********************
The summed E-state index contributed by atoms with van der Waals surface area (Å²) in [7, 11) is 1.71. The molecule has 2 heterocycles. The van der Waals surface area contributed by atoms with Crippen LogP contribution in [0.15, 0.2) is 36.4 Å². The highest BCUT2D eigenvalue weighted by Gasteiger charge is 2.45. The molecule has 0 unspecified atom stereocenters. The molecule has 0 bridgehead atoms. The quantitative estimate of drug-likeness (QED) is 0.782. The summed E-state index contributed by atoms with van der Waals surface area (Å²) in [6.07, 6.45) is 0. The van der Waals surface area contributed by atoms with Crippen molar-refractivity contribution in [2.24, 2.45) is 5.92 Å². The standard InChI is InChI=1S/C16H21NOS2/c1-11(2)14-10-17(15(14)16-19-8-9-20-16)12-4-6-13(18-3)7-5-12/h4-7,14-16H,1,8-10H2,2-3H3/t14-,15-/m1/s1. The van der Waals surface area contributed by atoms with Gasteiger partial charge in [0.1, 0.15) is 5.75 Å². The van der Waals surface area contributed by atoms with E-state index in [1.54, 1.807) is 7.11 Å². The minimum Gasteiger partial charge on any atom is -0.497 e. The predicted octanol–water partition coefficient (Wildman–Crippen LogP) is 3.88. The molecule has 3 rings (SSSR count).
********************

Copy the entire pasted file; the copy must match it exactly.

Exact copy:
The summed E-state index contributed by atoms with van der Waals surface area (Å²) in [7, 11) is 1.71. The molecule has 2 heterocycles. The van der Waals surface area contributed by atoms with Crippen LogP contribution in [0.15, 0.2) is 36.4 Å². The highest BCUT2D eigenvalue weighted by Gasteiger charge is 2.45. The molecule has 0 unspecified atom stereocenters. The molecule has 0 bridgehead atoms. The quantitative estimate of drug-likeness (QED) is 0.782. The summed E-state index contributed by atoms with van der Waals surface area (Å²) in [6.07, 6.45) is 0. The van der Waals surface area contributed by atoms with Crippen molar-refractivity contribution in [2.24, 2.45) is 5.92 Å². The standard InChI is InChI=1S/C16H21NOS2/c1-11(2)14-10-17(15(14)16-19-8-9-20-16)12-4-6-13(18-3)7-5-12/h4-7,14-16H,1,8-10H2,2-3H3/t14-,15-/m1/s1. The van der Waals surface area contributed by atoms with Gasteiger partial charge in [0.1, 0.15) is 5.75 Å². The van der Waals surface area contributed by atoms with E-state index in [1.54, 1.807) is 7.11 Å². The minimum Gasteiger partial charge on any atom is -0.497 e. The predicted octanol–water partition coefficient (Wildman–Crippen LogP) is 3.88. The molecule has 3 rings (SSSR count).